New Visions and Strategies for a Sustainable Solution to the Israeli-Palestinian Conflict

The need for creative approaches to resolving the protracted Israeli-Palestinian conflict has never been more urgent. Traditional approaches to a Two State solution have not been adequate to the task. Yet a One State solution approach leaves many significant issues unresolved, in particular questions of citizenship and equality under the law.

Over the course of three international conferences The Transformation of Intractable Conflicts: Perspectives and Challenges for Interactive Problem Solving which took place at Harvard University’s Weatherhead Center for International Affairs, and in March 2014, September 2015 and March 2017, the Kelman Institute and its partners . The conferences have each been opened by a joint session with the Harvard Middle East Seminar. In 2014,  four proposals for new approaches to Two State solutions for the Israeli-Palestinian conflict were presented at the opening session of the conference. In 2015, the conference opened with a discussion on the prospects for peace and a Two State solution between Israeli MK Hilik Bar and Palestinian Ambassador Hussam Zomlot.  In 2017, the opening session was held with MK Hilik Bar and Professor Shibley Telhami, along with a panel of discussants addressed the situation under the new US administration.

As well, a video address from F. W. de Klerk, former president of South Africa, helped open the session.

The conference was made possible through the primary support of the Austrian Marshall Plan Foundation, as well as other supporters over the course of the three conferences, including the German Gesellschaft für Internationale Zusammenarbeit (GIZ), the Anwar Sadat Chair for Peace and Development at the University of Maryland, the Peace Appeal Foundation, Beyond Conflict, Implementation partners also include the Weatherhead Center for International Affairs at Harvard, the Harvard Middle East Seminar, the University of Graz Faculty of Law, the Centre for Peace Research and Peace Education at the University of Klagenfurt, and the Austrian Study Centre for Peace and Conflict Resolution.

These these joint sessions of the conference with the Middle East Seminar allowed speakers and participants to explore the issues around the Two State solution and the broader political context:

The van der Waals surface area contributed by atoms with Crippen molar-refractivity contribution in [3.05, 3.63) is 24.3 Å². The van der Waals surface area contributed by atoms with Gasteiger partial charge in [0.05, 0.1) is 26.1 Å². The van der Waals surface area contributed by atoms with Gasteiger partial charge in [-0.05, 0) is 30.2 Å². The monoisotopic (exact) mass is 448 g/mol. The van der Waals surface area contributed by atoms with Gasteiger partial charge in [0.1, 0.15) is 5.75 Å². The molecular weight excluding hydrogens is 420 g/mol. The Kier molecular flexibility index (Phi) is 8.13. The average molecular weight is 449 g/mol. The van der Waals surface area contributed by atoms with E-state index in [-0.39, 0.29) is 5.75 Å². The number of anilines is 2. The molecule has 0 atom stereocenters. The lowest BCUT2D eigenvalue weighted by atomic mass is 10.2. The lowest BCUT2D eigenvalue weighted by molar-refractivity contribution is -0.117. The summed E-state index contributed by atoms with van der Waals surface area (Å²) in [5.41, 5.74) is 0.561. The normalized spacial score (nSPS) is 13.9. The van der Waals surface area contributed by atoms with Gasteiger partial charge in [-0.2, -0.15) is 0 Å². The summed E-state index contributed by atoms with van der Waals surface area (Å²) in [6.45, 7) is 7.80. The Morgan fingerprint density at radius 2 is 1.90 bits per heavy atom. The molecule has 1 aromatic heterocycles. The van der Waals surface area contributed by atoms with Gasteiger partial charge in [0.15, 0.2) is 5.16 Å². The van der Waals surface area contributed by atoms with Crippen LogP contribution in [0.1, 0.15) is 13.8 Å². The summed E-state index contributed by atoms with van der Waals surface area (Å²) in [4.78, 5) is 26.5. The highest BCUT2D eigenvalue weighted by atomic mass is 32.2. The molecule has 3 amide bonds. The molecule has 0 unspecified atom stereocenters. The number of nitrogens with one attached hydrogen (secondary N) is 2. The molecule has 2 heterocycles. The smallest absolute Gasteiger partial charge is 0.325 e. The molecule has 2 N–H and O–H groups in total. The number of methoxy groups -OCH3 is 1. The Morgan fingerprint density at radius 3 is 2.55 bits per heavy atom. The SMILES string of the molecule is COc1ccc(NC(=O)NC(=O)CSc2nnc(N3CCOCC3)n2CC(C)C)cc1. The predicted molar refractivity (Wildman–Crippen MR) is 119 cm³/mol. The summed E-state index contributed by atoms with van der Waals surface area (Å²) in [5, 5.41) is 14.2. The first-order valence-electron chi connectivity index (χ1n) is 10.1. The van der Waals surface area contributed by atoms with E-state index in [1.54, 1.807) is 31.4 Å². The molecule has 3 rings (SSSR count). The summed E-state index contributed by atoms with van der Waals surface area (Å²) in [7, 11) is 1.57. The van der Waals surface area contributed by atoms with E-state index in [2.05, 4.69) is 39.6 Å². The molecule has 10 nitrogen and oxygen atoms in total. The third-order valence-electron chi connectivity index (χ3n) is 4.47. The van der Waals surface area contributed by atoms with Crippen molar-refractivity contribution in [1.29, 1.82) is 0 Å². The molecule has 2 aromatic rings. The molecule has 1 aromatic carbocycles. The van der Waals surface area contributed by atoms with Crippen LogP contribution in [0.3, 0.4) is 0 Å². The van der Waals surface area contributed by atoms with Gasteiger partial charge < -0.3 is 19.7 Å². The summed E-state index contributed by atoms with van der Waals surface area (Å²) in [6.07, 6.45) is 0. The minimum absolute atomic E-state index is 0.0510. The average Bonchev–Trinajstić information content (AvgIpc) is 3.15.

The third and final conference of the series on The Transformation of Intractable Conflicts, took place from March 16-18, 2017 at Harvard University. At the public Middle East Seminar opening session, Professor Shibley Telhami from the University of Maryland presented some of his findings on attitudes towards the Two State solution in the US, Israel, and Palestine.

Discussants from the region and from the US brought in their perspectives on the prospects for peace and possible ways forward in the present context.

Speaker notes prepared by Dr George Assousa, founder of the Dual Democracies Initiative, consolidate his presentations at the two previous conferences on intractable conflicts, are available here.  The Dual Democracies Initiative offers a comprehensive two-state framework for final status negotiations. It integrates a settler option to remain under Palestinian sovereignty at the framework level of negotiations, rather than for final status negotiations, thus paving the way for the possibility of energized and equitable give-and-take across the full range of final status issues.

The second Conference on took place in September 2015, and the opening event was also organized with the Harvard Middle-East Seminar. Deputy Speaker of the Knesset, MK Hilik Bar, and Palestinian Ambassador at Large, Dr Husam Zomlot, discussed the the current state of affairs and the peace plan which MK Bar has put forward. A report with the presentation of MK Bar, including his peace proposal, is available here. The conference also included an extended session addressing the challenges of implementing alternative Two-State solutions to the Israeli-Palestinian Conflict.

At the first conference in 2014 , the opening session was chaired by Sara Roy and the speakers were Herbert C. Kelman, George Assousa, Jerome Segal, and Ruham Nimri. One of the functions of interactive problem solving – and other track-two efforts – is to re-frame unproductive negotiations in a way that makes them more capable of producing an outcome that is acceptable to both parties and can elicit the support of their general populations. The panel speakers presented the results of their efforts to develop new ideas, formulas and efforts to re-frame negotiations of a two-state solution to the Israeli-Palestinian conflict. The document presenting the four proposals is available here.

Dr. George Assousa’s speaker notes for his talk Delivering a Two-State Solution are available  here.  In his talk, Dr. Assousa introduced his Dual Democracies model for the two states.  Going back to first principles, and focusing on the settler issue in particular, Dr. Assousa argued that a two-state solution can only be achieved via reciprocal minorities, Arab in the Israeli state, and Jewish in the Palestinian state, which would act as a vehicle for acceptance across the two-state solution. Dr. Assousa’s talk was based upon a Track Two process commenced in October 2006, quietly exploring and promoting the Dual Democracies model on both sides of the conflict, and in the international community, principally in the U.S. and Europe.  The 2013 final status negotiation framework borne out of this process is available here. And a shorter foundations paper marking 11 years of the Track Two process is available here.